Stakeholder interviews help us learn about your current systems and capabilities. Do you have a strong IT department or none at all? Do you work with any external contractors? Is your product information input manually or is it automated? Is your data in a pristine state or is it lacking in desired accuracy?
By the end of the discovery process, we’ll have the answers we need to understand the different parts of your company’s systems and build a more accurate roadmap.
To document what we learn, we will create diagrams and documentation that will show your company’s current state of systems within the context of what you want to achieve. We’ll also deliver a conceptual plan for what that infrastructure should look like and how we see it evolving in the future.
Examples of bottlenecks/problems we may find:
- Your company has several siloed systems from which you’re gathering data, resulting in complexity, confusion, lack of data ownership, and no source of truth.
- Your company has siloed departments working with data and systems independently, leading to duplication, inaccuracy, and uncertainty within your data.
- Your business data is easy to retrieve, but there is a lack of marketing content, detailed information, and specifications. Displaying this data to your customer leaves them questioning if the product will meet their needs, driving them to purchase elsewhere.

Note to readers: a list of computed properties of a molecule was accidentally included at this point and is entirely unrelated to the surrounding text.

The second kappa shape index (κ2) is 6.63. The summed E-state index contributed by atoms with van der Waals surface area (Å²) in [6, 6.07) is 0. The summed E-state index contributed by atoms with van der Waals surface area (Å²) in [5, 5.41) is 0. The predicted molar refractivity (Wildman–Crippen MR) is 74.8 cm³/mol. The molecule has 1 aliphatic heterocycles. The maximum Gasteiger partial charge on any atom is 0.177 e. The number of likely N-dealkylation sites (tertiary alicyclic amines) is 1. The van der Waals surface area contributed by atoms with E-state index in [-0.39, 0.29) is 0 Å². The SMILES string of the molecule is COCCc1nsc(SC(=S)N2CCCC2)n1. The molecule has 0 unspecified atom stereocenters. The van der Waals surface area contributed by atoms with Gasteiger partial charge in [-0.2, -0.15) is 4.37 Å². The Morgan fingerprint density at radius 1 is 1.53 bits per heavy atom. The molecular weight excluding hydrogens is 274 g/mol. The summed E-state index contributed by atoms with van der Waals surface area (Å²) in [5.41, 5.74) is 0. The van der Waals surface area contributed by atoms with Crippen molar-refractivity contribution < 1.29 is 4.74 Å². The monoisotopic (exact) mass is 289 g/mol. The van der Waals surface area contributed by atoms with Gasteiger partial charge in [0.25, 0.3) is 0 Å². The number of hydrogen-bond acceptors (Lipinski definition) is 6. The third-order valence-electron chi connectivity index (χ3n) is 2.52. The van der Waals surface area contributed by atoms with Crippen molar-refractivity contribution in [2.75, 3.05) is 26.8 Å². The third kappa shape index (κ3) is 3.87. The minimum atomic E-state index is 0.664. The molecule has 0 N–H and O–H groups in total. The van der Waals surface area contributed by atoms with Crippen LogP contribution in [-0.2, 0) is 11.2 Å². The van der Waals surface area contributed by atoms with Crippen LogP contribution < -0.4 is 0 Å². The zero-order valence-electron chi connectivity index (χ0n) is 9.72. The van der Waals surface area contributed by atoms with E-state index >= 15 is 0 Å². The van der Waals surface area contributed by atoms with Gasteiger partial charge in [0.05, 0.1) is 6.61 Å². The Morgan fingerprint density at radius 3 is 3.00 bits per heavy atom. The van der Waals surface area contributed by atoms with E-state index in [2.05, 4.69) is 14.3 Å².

- Your legacy systems or software are out of date, no longer supported, difficult to work within, or do not support modern digital technologies.
- Your company has technologies to support today’s consumer expectations, but they are disconnected and not utilized in supporting your customers’ expectations. For example, a customer orders an item, but when the order processes, it turns out that the item is sold out. The order is cancelled, and this customer is unlikely to purchase from you again.
Accurate inventory is crucial
Speaking of inventory issues, it’s important to remember that all buyers—B2C, B2B, or otherwise—are most likely also Amazon customers with Amazon-like expectations.
But your company is not Amazon. It may not have the same level of visibility or distribution capabilities. When Amazon says a product is in stock and the customer will get it in two days, they are utilizing real time data to inform a customer with up-to-the-minute accuracy in information. This includes the current order load, inbound receivables, pick and pack speeds, shipment cutoff times, and capabilities of shipping providers.
Your company likely uses order, inventory, and/or warehouse management systems, but you may not have integrated these systems with each other or with your website, whether it’s from lack of supportive technology or lack of time to properly integrate these systems.